This Playbook For Successful VR Events Brings in Seven Figures in MRR

Have you ever been in a Zoom meeting with more than four people? If you’re like most workers weathering the pandemic, you probably have. You’ve likely also witnessed the awkward pauses and stammers when more than one person tries to speak in a meeting of that size. Despite technological advances, virtual workplaces still don’t feel like the real thing.

Hong Kong-based founder, Hoyin Cheung, created his startup, Remo to make virtual workplaces that feel more real. While he designed it to emulate an office, Hoyin also used it to host one of the world’s largest virtual work expos in 2017.  

After the event, Hoyin realized people wanted a virtual event facilitator, not an virtual office. He switched his business to running remote events and was in the right place at the right time when offices around the world went fully remote. By the end of 2020, he had 100 employees and brought in seven figures in MRR.

I got on a call Hoyin to talk about what got him into virtual office spaces back in 2017, three years before the pandemic struck.

Why Virtual Offices Don’t Work

To date, Hoyin has founded or cofounded nine businesses, running lean remote teams long before the pandemic.

“Not all of them have been successful,” admits Hoyin. “It’s about fifty-fifty. Before Remo, I ran a social media SaaS tool with about $60,000 in MRR and I liked to use remote contractors to keep the business flexible. This gave me a good foundation for managing small remote teams and the challenges that come with it.”

After managing his remote team successfully for years and speaking with other founders doing the same, Hoyin wanted to take his virtual office a step further. “I wanted to bet on a long trend,” he says. “A bet on something that no one else saw at the time but we saw. We tried to solve the hallway conversation problem before anyone else.”

Hallway conversations are everything from exchanging pleasantries with a normally busy CEO to quick project input without scheduling a meeting. The casual conversations that make an office an office.

To solve the hallway-conversation problem, Hoyin designed a virtual workplace people could interact while working remotely. “At the time, we created this map where you could see people in your workplace and jump in and out of video calls with them based on your proximity,” he says.

However, Hoyin noticed that businesses didn’t understand the problem enough to know what they wanted. He couldn’t find buyers despite hefty market research.

“I interviewed 20 remote teams,” he says. “They all said their problem was that they wanted to have a better connection with their teams. I’d try to sell them my product which was supposed to solve that problem, but they didn’t want it.”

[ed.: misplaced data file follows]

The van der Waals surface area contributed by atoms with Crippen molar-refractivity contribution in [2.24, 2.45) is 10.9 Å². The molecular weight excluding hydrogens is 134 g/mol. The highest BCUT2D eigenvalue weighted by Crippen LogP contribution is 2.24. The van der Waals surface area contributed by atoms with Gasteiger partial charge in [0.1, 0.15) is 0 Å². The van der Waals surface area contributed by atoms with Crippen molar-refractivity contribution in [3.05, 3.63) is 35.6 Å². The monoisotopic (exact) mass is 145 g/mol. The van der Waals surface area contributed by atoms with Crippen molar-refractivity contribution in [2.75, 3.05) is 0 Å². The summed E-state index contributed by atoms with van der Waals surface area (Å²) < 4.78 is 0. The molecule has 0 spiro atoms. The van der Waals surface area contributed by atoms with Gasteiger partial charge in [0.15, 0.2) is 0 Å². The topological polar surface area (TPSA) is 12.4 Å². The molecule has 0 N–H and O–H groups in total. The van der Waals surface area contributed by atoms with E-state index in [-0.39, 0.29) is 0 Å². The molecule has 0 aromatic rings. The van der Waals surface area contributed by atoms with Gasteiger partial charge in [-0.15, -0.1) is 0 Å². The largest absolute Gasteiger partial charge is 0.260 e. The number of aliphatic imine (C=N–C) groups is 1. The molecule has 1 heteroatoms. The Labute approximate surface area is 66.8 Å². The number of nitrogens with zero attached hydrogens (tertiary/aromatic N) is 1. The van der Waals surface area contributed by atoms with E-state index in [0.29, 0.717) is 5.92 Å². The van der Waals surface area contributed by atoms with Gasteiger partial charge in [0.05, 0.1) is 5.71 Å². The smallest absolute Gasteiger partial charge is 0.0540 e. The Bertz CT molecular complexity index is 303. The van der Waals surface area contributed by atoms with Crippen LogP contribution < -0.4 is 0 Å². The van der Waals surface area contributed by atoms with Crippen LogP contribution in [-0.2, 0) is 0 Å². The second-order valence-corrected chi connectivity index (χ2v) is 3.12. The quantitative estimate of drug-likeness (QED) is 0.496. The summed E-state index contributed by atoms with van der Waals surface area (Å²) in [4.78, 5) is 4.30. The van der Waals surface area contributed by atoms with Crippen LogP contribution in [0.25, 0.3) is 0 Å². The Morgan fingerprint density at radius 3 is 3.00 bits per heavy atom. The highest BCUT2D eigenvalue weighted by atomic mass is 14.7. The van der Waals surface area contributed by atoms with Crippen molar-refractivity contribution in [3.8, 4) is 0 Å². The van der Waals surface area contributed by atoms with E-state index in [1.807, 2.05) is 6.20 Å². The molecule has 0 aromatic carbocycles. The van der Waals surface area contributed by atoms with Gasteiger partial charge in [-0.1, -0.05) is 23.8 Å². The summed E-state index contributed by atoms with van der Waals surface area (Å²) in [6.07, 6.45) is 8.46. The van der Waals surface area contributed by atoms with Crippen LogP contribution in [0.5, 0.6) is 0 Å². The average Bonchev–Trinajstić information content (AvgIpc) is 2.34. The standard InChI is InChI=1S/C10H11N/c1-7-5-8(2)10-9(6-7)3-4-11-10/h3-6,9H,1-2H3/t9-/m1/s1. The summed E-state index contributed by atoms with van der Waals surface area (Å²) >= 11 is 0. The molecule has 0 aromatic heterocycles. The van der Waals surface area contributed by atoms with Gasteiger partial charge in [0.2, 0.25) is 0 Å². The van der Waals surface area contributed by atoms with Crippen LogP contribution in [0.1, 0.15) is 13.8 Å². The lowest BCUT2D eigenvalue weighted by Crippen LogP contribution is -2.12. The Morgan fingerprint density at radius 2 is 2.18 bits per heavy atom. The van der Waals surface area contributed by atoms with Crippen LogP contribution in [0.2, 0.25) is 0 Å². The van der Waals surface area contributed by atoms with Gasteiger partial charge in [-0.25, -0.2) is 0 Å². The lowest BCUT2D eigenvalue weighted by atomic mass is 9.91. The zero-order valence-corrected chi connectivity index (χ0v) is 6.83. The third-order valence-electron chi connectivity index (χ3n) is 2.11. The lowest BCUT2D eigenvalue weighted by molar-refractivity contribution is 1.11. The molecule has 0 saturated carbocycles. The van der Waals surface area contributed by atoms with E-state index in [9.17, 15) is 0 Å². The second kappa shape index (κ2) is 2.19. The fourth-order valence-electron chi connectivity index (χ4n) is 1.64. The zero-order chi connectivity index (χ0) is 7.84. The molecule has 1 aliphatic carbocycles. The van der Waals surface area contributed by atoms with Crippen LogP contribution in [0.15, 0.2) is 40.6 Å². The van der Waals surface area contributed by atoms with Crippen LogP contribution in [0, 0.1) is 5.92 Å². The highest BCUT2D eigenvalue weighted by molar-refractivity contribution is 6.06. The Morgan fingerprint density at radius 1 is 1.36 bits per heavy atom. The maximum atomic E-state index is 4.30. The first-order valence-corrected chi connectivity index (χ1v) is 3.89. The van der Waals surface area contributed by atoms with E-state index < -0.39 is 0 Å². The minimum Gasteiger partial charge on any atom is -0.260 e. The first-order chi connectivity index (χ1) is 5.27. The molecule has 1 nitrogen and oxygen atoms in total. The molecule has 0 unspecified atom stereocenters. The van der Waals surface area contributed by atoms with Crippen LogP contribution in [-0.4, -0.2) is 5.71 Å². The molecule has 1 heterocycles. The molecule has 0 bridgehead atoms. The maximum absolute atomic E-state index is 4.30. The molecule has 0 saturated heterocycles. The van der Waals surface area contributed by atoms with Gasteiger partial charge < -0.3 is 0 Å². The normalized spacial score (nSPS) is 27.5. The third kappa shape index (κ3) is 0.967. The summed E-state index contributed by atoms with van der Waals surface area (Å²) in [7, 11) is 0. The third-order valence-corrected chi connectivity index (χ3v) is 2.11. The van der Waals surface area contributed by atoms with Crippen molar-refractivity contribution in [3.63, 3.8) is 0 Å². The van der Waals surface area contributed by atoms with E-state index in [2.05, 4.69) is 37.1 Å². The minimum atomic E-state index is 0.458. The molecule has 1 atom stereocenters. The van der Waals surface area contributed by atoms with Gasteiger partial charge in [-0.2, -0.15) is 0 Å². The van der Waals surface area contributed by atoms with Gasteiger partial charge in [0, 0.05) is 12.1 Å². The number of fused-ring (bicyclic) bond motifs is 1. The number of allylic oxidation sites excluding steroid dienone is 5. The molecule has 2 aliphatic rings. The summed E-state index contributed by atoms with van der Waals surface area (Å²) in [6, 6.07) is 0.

Hoyin was perplexed. He knew he had demand for his service but he was missing something that these businesses craved. He discovered what it was when he agreed to host an online virtual work summit using Remo.

“The remote work community back then would put on these annual events called Virtual Summits. Usually, they were a bunch of prerecorded videos on remote work topics. I thought ‘Why don’t we make this a live event and make people come into the space to connect?’”

Remo obtained market fit as an events platform.

For three days, Hoyin emceed the 2017 Virtual Summit. He let attendees use Remo for viewing his presentations and for group discussions. Ten thousand people used Remo over those three days. Hoyin says the feedback was overwhelming but not how he expected.

“People came up to us and said, ‘Dude, your product is amazing. We love it!’ and I would say, ‘Great. So do you want to buy our virtual office?’ They would say ‘No, we want to use the feature you used for the conference that we attended.’”

Hoyin realized the demand for Remo was in virtual events, not offices. “I realized those VR office conversations felt forced because when you work remotely you want to do your work. Most people get to know their coworkers during lunch breaks and after work. We just changed a few things to make Remo specifically for events and we had buyers.”

They started growing steadily and began 2020 with $6,000 in MRR. After the pandemic hit, they ended that same year with seven figures in MRR. Remo had struck a nerve.

How to Make Events More Human

Remo’s modus operandi is creating conversations that drive meaningful relationships. It does this through carefully-planned virtual event environments. “Events have a purpose. Events ring authentic,” says Hoyin.

When creating virtual events, Remo follows a few core principles: “One, conversations need to be small – about four to five people,” says Hoyin. “Two, there needs to be a level of serendipity to it. You have to be able to move around to talk to people and have the freedom that allows random interaction. Three, you need to have a contextual and immersive background. It doesn’t necessarily need to be three-dimensional but it needs to be convincing.”